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A Day in the Life of a Formula Drift Judge: Ryan Lanteigne Gives Us the Inside Scoop
Round 6 of Formula Drift is on this weekend at Evergreen Speedway near Seattle. As the leading series for pro drifting in North America continues to grow, more fans are joining in on the action. Given the complexities of judging for both the qualifying and tandem runs, we sat down with lead series judge, Ryan Lanteigne to give you a more in-depth look at what FD is all about.

A Day in the Life of a Formula Drift Judge: Ryan Lanteigne Gives Us the Inside Scoop

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Even though we have been following Formula Drift from afar for almost 14 years now, we learned quite a few interesting things after an hour-long discussion with Ryan.

Born and raised in Canada, it was there that he first got involved with fast cars. Growing up playing with Matchbox cars and riding in his father's 7-Up Fox body Mustang, he was hooked on the automotive scene as he knew he would play a role in it later on.

Ryan recalls his first car being a 1996 Hyundai Accent GT, which he drove around for several years learning the basics of car control. He became involved with the Canadian Drift Championship (DMCC) at an early stage.

And that led to him getting behind the wheel of an R32 Nissan Skyline GTS-T. He later traded this coupe for a sedan version of the same car that had a more capable engine, and that's how drifting became a huge part of his life.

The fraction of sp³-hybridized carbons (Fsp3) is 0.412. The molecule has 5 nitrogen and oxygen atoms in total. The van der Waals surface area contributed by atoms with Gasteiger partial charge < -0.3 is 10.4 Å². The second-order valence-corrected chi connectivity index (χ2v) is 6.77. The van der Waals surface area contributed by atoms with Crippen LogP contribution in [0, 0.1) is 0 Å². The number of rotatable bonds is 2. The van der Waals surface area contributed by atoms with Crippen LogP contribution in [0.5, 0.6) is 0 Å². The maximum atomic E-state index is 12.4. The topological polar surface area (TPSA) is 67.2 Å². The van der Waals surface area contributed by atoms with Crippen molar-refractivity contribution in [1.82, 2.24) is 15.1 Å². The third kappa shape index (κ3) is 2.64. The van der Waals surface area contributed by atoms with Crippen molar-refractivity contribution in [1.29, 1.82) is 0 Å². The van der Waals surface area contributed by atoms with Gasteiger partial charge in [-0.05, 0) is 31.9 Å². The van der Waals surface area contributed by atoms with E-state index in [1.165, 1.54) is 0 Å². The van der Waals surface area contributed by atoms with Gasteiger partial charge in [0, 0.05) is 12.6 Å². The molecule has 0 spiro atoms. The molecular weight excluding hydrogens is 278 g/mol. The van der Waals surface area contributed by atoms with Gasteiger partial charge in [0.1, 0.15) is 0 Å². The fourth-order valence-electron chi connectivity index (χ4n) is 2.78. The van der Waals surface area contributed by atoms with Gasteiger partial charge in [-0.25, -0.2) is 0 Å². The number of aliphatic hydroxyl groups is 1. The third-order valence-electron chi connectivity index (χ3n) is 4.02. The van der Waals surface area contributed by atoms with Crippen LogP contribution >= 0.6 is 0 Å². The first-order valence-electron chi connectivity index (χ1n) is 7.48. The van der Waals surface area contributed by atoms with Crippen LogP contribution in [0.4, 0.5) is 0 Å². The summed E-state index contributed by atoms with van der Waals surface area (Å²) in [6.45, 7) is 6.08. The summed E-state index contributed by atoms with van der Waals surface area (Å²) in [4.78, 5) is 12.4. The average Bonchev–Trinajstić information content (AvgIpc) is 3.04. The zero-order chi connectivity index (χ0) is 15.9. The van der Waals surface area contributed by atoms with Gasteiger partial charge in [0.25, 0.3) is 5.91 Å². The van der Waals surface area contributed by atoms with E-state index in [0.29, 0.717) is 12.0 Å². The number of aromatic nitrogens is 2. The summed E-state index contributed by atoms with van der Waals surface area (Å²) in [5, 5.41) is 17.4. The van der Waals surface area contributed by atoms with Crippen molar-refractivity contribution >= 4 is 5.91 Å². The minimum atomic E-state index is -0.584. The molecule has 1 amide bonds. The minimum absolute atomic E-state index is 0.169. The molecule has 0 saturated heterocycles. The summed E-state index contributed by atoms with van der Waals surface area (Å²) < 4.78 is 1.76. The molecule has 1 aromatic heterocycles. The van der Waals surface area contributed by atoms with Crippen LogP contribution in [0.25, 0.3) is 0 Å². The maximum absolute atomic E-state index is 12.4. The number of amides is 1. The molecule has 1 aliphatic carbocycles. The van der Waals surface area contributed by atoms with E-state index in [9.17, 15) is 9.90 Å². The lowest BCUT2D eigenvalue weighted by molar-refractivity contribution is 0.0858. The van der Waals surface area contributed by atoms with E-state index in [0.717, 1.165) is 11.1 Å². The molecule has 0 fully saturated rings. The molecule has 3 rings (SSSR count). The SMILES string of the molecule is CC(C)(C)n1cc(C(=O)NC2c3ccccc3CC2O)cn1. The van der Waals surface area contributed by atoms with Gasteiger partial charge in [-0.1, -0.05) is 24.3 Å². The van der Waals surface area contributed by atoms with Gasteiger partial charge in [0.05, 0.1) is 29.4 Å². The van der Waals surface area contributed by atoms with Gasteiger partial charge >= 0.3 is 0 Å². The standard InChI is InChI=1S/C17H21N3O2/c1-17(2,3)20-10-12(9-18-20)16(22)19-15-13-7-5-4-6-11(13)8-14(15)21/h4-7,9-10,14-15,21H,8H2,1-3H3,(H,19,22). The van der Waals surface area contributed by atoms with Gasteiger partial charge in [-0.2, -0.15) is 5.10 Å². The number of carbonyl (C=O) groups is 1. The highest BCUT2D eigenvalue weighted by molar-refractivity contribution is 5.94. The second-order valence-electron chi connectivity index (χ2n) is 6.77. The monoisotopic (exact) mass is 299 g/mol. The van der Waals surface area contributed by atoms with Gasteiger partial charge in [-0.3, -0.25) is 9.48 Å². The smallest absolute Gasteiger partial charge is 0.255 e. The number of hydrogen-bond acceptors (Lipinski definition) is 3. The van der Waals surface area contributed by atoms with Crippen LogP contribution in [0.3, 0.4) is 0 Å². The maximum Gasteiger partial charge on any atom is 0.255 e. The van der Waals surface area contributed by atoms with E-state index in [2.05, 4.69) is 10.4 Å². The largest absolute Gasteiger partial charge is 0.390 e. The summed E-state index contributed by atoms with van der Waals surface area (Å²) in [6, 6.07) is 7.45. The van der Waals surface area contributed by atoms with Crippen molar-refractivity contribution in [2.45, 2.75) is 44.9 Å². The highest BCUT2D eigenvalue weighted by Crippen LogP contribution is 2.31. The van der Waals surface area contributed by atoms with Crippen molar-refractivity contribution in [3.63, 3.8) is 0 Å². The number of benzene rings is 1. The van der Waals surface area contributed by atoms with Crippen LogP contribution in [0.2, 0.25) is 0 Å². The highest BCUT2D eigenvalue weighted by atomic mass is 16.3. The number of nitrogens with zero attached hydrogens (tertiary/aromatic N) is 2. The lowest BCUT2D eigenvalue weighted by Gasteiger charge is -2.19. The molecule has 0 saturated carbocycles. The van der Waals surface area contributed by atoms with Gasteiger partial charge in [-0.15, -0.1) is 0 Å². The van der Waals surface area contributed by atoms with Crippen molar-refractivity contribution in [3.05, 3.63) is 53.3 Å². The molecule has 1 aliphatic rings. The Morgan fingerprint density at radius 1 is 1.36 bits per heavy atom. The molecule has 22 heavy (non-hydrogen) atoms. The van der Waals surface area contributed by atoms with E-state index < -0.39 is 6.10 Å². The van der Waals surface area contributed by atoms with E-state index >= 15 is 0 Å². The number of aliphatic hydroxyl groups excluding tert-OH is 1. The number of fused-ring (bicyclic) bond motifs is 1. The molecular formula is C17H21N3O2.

His love for the sport and skills would earn him a seat in a newly-formed team that had just imported two Pontiac GTOs from the States. After two years of competing in the DMCC, overcoming racing debt and the quirkiness of the GTO chassis Ryan was invited to become an official judge for the series.

He made his judging debut in 2010. DMCC and Formula Drift had entered an agreement in which FD judges would fly over to Canada to help develop the series.

And so, Ryan got the chance to work with pros like Tony Angelo, Ernie Fixmer, and Andy Yen. "I remember Tony Angelo designing unconventional tracks, he was the kind of guy that would challenge people. He would make things difficult so that they could learn and develop as professional drivers."

After working with Tony for most of 2010 and meeting up with Ryan Sage at the end of the year, Ryan would make the step towards becoming a judge for Formula Drift starting in 2011.

Over the past 12 or so years, Ryan Lanteigne has judged hundreds of drift events in multiple countries including Canada, the United States of America, Brazil, Japan, Peru, and the Dominican Republic, to name a few.

He kicked things off in Long Beach and continued to receive support from Tony Angelo throughout the season. Judging a sport like drifting is not an easy thing to do, and we asked Ryan about some of his most difficult calls over the years.

The first battle that came to mind was the one between Chris Forsberg and Forrest Wang at Formula Drift New Jersey back in 2016. As Forsberg was chasing, Wang seemingly over-rotated while coming off the bank and past the inside clipping zone.